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Rico Kongsager is Geografer and PhD candidate (2012-15) in the Climate Strategies and Resilient Development Programme at UNEP Risø Centre. He holds a MSc in Geography and Geoinformatics from University of Copenhagen.
Rico’s master thesis, entitled ‘The breakeven price of REDD-credits: a case study of Kade, Ghana’, used qualitative and quantitative methods for estimating carbon stocks in forest and different land use systems and calculating the break-even price of REDD-credits for various land use options. The project was closely associated with ongoing research activities on REDD (Reducing Emissions from Deforestation and Forest Degradation) at the Department of Geography and Geology, University of Copenhagen, from where Rico graduated in 2011. With his combined focus on physical and human geography, Rico has considerable experience with working on land-use change and assessment of landscape scale vegetation dynamics. He has a specific interest in the role of forests as mitigation of climate change and in the conservation of forests. In his bachelor’s project he studied the conversion of forests to oil palm plantations in Borneo and its effects on the global carbon circle. Furthermore, he has followed numerous courses concerning climate change, natural resource management and sustainability, including global environmental governance, environmental impact assessment, climate changes – causes, effects, limitations and adaptation and remote sensing of the bio-geosphere. After graduation he worked as research assistant, with land-use change in regard to the global oil palm expansion, in the Global Land Project.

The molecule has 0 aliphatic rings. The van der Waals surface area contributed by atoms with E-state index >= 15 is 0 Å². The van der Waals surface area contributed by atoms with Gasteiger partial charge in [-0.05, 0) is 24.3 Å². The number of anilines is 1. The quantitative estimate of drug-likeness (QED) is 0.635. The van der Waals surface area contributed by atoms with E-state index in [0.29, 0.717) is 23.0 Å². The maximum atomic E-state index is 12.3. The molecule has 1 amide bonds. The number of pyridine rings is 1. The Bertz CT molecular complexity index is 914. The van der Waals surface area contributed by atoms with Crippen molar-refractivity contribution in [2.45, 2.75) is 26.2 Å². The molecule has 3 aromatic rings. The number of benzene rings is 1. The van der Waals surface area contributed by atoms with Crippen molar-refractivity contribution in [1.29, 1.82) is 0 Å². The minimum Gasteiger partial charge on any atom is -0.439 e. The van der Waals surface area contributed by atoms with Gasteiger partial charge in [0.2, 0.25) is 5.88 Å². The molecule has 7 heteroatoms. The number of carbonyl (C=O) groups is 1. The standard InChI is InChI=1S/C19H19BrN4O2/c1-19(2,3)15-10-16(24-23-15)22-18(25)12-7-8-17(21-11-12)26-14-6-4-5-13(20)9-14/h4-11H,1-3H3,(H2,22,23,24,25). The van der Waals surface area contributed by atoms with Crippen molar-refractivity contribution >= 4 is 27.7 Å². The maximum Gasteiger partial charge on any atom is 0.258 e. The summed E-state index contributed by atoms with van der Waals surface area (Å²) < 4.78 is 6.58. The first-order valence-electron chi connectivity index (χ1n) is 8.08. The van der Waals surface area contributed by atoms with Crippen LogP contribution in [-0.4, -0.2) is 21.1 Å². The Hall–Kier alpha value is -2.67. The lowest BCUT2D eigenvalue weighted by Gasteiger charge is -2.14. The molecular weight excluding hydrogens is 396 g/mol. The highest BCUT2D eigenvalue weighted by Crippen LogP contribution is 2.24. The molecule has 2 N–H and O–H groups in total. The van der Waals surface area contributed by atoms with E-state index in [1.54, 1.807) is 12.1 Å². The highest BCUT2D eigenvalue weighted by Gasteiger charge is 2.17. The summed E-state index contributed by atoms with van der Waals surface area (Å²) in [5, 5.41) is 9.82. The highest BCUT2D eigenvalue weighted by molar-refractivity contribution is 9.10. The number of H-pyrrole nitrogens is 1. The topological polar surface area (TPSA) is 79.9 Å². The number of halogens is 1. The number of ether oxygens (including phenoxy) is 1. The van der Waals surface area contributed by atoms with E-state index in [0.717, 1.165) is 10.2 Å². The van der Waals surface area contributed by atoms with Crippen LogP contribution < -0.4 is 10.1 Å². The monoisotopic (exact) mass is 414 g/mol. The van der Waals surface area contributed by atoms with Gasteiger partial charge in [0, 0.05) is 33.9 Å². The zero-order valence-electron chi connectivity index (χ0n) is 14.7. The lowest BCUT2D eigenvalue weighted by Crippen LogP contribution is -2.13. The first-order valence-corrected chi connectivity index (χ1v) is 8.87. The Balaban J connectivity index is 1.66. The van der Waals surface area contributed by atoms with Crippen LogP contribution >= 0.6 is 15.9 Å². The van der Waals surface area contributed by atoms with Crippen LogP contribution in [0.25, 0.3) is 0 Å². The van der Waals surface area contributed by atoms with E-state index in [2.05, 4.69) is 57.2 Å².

The title of Rico´s PhD project is “Analytical approaches to integrating agriculture and forestry in low carbon and resilient development strategies”. The main research question is to locate and evaluate linkages between mitigation and adaptation actions. The focus area is the forest and agricultural sector in developing countries. Fieldwork will be conducted in Belize in 2014 to: 1) investigate land-use changes among small scale farmers and the implication on deforestation in Belize, 2) quantify the opportunity costs of agriculture in Belize, and 3) examine adaptation strategies and climate change vulnerability for farmers in Belize.
|2006 - 2011||Master in Geography & Geoinformatics - University of Copenhagen, Department of Geography and Geology|
BSc in Geography and Geoinformatics
MSc in Geography and Geoinformatics
|2011 - 2012||Research Assistent - Global Land Project|
- E-pub ahead of print
Publication: Research - peer-review › Journal article – Annual report year: 2012
Publication: Research › Sound/Visual production (digital) – Annual report year: 2012
Publication: Research › Report – Annual report year: 2012
Springer Netherlands, Netherlands
FI (2012): 1, ISI indexed (2012): yes
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